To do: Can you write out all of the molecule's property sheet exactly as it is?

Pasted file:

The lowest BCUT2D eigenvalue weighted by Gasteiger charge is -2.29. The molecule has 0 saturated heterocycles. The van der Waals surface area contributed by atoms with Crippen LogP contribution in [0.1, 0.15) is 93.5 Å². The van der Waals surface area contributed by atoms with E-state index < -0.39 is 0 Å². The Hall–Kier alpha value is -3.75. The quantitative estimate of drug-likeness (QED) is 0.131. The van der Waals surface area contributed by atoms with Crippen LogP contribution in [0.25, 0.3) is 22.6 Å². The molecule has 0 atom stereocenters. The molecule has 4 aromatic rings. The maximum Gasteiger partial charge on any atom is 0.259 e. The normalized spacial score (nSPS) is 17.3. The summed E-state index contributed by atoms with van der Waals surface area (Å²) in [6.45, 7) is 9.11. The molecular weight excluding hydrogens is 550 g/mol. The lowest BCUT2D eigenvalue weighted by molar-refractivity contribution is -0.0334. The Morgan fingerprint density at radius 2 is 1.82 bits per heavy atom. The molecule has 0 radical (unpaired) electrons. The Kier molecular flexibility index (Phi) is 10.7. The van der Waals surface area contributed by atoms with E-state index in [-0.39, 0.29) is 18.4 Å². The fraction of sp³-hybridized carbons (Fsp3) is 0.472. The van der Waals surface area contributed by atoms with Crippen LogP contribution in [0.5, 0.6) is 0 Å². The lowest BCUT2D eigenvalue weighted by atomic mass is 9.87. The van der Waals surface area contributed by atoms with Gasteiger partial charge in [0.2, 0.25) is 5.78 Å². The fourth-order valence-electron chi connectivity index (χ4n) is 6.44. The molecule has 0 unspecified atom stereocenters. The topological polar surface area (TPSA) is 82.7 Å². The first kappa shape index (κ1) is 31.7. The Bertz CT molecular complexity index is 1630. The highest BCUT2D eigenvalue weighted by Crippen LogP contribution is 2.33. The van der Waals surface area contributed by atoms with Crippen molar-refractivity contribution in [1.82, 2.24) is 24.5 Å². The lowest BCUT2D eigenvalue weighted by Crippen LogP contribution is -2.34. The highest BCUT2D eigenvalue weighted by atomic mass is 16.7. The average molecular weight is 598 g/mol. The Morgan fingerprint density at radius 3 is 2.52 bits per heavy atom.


The lowest BCUT2D eigenvalue weighted by Gasteiger charge is -2.29. The molecule has 0 saturated heterocycles. The van der Waals surface area contributed by atoms with Crippen LogP contribution in [0.1, 0.15) is 93.5 Å². The van der Waals surface area contributed by atoms with E-state index < -0.39 is 0 Å². The Hall–Kier alpha value is -3.75. The quantitative estimate of drug-likeness (QED) is 0.131. The van der Waals surface area contributed by atoms with Crippen LogP contribution in [0.25, 0.3) is 22.6 Å². The molecule has 0 atom stereocenters. The molecule has 4 aromatic rings. The maximum Gasteiger partial charge on any atom is 0.259 e. The normalized spacial score (nSPS) is 17.3. The summed E-state index contributed by atoms with van der Waals surface area (Å²) in [6.45, 7) is 9.11. The molecular weight excluding hydrogens is 550 g/mol. The lowest BCUT2D eigenvalue weighted by molar-refractivity contribution is -0.0334. The Morgan fingerprint density at radius 2 is 1.82 bits per heavy atom. The molecule has 0 radical (unpaired) electrons. The Kier molecular flexibility index (Phi) is 10.7. The van der Waals surface area contributed by atoms with E-state index in [-0.39, 0.29) is 18.4 Å². The fraction of sp³-hybridized carbons (Fsp3) is 0.472. The van der Waals surface area contributed by atoms with Crippen LogP contribution in [0.5, 0.6) is 0 Å². The lowest BCUT2D eigenvalue weighted by atomic mass is 9.87. The van der Waals surface area contributed by atoms with Gasteiger partial charge in [0.2, 0.25) is 5.78 Å². The fourth-order valence-electron chi connectivity index (χ4n) is 6.44. The molecule has 0 unspecified atom stereocenters. The topological polar surface area (TPSA) is 82.7 Å². The first kappa shape index (κ1) is 31.7. The Bertz CT molecular complexity index is 1630. The highest BCUT2D eigenvalue weighted by Crippen LogP contribution is 2.33. The van der Waals surface area contributed by atoms with Crippen molar-refractivity contribution in [1.82, 2.24) is 24.5 Å². The lowest BCUT2D eigenvalue weighted by Crippen LogP contribution is -2.34. The highest BCUT2D eigenvalue weighted by atomic mass is 16.7. The average molecular weight is 598 g/mol. The Morgan fingerprint density at radius 3 is 2.52 bits per heavy atom.